Land Development and Housing Costs – The mid ‘70s pioneering California Environmental Quality Act (SEQA) has created a nightmare for those seeking affordable, conveniently located housing, workplaces and shopping centers. It has been used as a weapon by environmentalists, competitors, “NIMBYs” and labor organizations to limit—and dramatically drive up the cost of homes, apartments and other needed facilities. Fortunately, despite the best efforts of some in Sacramento, Proposition 13 remains on the job protecting homeowners from runaway property taxes that could force them from their homes.


Public Transit—Governor Brown’s “Bullet Train to Nowhere” is in a death spiral due to lack of public support, refusal of the federal government and the private sector to provide additional funds, and out of control costs due to mismanagement, malfeasance and insurmountable engineering hurdles. But fixed route/fixed rail transit remains part of the liberal social planners’ mantra. Other than in highly congested urban areas, public transit is unjustifiable in terms of both capital and operating costs. With the advent of Lyft, Uber, self-driving cars and even Elon Musk’s Hyperloop—that, within a few years, could move passengers at a fraction of the cost of rail—private companies and entrepreneurs are offering answers to the mobility problem. This justifies placing renewed emphasis on fixing and expanding our highway system.

Education Improvements and Cost Control—“School choice” is the answer to improving K-12 student learning results. The political clout of the California Teachers Association and other teacher unions has blocked progress. Properly framed ballot initiatives may be the only realistic avenue to reform as we must stop the automatic and mindless Proposition 98 commitment of nearly half of general fund revenues—regardless of need —to K-12 and community colleges.


Public Employee Wages, Benefits and Pension Reforms—Public sector compensation costs for California, at both the state and local levels, are now clearly unsustainable. According to the Department of Labor, California state and local employees are the highest compensated in all 50 states.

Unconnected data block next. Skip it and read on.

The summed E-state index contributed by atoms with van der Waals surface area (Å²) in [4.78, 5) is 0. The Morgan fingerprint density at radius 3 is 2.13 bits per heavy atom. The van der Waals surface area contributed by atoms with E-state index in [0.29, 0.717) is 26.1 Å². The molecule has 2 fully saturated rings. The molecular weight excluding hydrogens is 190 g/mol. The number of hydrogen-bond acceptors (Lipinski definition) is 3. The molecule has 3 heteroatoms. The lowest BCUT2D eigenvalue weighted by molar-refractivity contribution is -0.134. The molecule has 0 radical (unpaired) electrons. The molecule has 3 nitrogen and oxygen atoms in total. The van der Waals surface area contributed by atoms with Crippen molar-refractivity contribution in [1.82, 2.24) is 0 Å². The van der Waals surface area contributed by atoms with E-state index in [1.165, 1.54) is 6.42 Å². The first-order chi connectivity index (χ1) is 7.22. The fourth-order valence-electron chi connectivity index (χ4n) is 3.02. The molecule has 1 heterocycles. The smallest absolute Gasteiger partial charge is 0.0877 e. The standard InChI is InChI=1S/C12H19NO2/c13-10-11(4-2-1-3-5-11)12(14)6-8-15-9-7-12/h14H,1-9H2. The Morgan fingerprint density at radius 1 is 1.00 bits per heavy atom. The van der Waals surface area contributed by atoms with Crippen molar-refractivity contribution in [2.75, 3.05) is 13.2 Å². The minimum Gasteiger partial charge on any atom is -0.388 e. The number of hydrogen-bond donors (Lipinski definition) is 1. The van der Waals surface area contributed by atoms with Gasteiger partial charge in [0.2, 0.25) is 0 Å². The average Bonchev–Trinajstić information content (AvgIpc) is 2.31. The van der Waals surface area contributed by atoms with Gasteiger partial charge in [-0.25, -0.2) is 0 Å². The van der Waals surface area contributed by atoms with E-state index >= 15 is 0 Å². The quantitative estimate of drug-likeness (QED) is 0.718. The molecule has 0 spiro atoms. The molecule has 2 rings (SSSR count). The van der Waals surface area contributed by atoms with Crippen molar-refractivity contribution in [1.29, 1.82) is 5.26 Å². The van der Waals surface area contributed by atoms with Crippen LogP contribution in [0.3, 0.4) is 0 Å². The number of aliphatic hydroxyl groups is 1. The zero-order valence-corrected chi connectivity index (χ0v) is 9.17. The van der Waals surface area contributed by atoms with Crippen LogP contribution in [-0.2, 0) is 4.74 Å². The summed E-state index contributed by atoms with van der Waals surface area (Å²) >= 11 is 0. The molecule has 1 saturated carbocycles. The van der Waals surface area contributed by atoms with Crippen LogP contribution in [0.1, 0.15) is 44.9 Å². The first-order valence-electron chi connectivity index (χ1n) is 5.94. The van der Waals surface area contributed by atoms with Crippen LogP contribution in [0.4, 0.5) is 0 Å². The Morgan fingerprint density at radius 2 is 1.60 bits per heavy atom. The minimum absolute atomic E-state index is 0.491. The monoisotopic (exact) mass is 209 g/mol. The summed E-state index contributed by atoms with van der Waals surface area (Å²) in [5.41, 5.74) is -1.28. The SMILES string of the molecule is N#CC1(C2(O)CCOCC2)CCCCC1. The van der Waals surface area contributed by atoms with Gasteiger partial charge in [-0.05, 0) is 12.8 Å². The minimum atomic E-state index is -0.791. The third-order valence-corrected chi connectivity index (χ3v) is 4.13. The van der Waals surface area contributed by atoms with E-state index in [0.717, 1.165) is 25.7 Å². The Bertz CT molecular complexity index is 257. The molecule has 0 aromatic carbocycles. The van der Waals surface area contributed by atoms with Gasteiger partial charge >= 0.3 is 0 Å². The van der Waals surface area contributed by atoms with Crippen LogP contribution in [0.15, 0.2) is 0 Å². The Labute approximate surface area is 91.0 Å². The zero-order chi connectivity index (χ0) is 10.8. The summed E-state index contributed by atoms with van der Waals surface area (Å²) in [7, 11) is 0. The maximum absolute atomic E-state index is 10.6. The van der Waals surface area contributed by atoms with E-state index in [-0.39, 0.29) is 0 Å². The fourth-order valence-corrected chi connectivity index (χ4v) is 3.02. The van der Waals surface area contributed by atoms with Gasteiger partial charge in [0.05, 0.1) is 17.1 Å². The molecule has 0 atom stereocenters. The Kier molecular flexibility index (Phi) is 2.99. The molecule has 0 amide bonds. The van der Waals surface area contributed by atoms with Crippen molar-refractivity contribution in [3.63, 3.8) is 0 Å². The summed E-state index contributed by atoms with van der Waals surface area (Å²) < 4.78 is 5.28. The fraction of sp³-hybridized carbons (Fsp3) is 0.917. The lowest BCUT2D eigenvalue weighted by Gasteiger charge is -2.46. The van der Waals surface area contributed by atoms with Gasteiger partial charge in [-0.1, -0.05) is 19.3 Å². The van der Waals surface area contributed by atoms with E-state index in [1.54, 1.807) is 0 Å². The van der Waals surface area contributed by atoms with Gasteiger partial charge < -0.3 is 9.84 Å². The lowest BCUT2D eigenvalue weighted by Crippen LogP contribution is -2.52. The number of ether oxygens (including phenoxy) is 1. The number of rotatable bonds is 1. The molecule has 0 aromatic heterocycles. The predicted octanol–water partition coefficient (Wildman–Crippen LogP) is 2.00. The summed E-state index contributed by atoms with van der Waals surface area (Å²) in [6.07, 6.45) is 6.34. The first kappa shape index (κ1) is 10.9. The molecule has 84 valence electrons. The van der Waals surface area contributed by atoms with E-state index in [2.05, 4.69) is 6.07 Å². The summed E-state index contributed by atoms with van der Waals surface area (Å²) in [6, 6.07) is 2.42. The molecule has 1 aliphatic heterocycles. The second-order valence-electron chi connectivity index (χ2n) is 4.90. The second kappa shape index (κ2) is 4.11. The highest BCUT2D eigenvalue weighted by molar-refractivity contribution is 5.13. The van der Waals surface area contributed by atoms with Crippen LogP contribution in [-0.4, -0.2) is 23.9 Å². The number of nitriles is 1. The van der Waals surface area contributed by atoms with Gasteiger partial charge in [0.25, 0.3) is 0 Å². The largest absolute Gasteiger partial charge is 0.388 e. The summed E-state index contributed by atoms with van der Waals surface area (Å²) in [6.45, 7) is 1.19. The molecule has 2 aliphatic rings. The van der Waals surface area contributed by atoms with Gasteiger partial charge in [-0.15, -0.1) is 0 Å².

Pay, benefits and pensions of public employees have become disproportionate to their private sector counterparts who foot the bill. Adding to the approaching calamity is mismanagement—which has included criminal bribery—at CalPERS, the state’s largest public employee pension fund.

Politically motivated investment strategies and fanciful predictions of return on those investments have left taxpayers on the hook for hundreds of billions of dollars in unfunded liability for current and future retirees. Consideration must be given to shuttering CalPERS and fairly allocating to each current employee their share of the retirement funds, arranging for the public employer to make up the difference for what has been promised to date, and move from “defined benefit” to “defined contribution” plans for all existing and future employees. Otherwise, this pension burden has the potential to grow so large that California will not be able to fund the most basic services and as residents flee to other states, the last one out will be asked to turn out the lights.

We call on our representatives to stop pursuing discretionary causes and pet projects and come to grips with these real problems facing all Californians.

Room with a view: San Diego businessman John Cox mulling a run for California governor